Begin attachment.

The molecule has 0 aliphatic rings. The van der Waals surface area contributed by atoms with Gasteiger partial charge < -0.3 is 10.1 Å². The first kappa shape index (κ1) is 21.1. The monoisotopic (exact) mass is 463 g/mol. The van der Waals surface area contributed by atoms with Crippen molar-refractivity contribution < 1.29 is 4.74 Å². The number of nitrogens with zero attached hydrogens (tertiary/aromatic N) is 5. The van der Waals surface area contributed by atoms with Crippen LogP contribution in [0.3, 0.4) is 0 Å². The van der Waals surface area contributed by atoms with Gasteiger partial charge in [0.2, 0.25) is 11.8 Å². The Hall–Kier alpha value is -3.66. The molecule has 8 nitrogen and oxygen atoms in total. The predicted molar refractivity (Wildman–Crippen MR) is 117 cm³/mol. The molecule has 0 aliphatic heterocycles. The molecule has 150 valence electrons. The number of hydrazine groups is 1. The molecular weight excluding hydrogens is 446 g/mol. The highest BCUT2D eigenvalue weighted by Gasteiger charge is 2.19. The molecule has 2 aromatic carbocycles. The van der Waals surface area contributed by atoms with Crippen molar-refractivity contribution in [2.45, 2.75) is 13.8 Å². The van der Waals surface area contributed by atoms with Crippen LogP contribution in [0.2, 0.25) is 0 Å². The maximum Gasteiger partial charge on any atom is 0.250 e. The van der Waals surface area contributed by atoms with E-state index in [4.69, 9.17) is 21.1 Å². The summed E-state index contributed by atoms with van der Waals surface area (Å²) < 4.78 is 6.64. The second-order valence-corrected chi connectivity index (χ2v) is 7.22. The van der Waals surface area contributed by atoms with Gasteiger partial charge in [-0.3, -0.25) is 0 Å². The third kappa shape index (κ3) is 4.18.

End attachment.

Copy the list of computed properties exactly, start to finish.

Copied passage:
The molecule has 0 aliphatic rings. The van der Waals surface area contributed by atoms with Gasteiger partial charge < -0.3 is 10.1 Å². The first kappa shape index (κ1) is 21.1. The monoisotopic (exact) mass is 463 g/mol. The van der Waals surface area contributed by atoms with Crippen molar-refractivity contribution < 1.29 is 4.74 Å². The number of nitrogens with zero attached hydrogens (tertiary/aromatic N) is 5. The van der Waals surface area contributed by atoms with Crippen LogP contribution in [0.3, 0.4) is 0 Å². The van der Waals surface area contributed by atoms with Gasteiger partial charge in [0.2, 0.25) is 11.8 Å². The Hall–Kier alpha value is -3.66. The molecule has 8 nitrogen and oxygen atoms in total. The predicted molar refractivity (Wildman–Crippen MR) is 117 cm³/mol. The molecule has 0 aliphatic heterocycles. The molecule has 150 valence electrons. The number of hydrazine groups is 1. The molecular weight excluding hydrogens is 446 g/mol. The highest BCUT2D eigenvalue weighted by Gasteiger charge is 2.19. The molecule has 2 aromatic carbocycles. The van der Waals surface area contributed by atoms with Crippen molar-refractivity contribution in [2.45, 2.75) is 13.8 Å². The van der Waals surface area contributed by atoms with Crippen LogP contribution in [0.2, 0.25) is 0 Å². The maximum Gasteiger partial charge on any atom is 0.250 e. The van der Waals surface area contributed by atoms with E-state index in [4.69, 9.17) is 21.1 Å². The summed E-state index contributed by atoms with van der Waals surface area (Å²) < 4.78 is 6.64. The second-order valence-corrected chi connectivity index (χ2v) is 7.22. The van der Waals surface area contributed by atoms with Gasteiger partial charge in [-0.3, -0.25) is 0 Å². The third kappa shape index (κ3) is 4.18.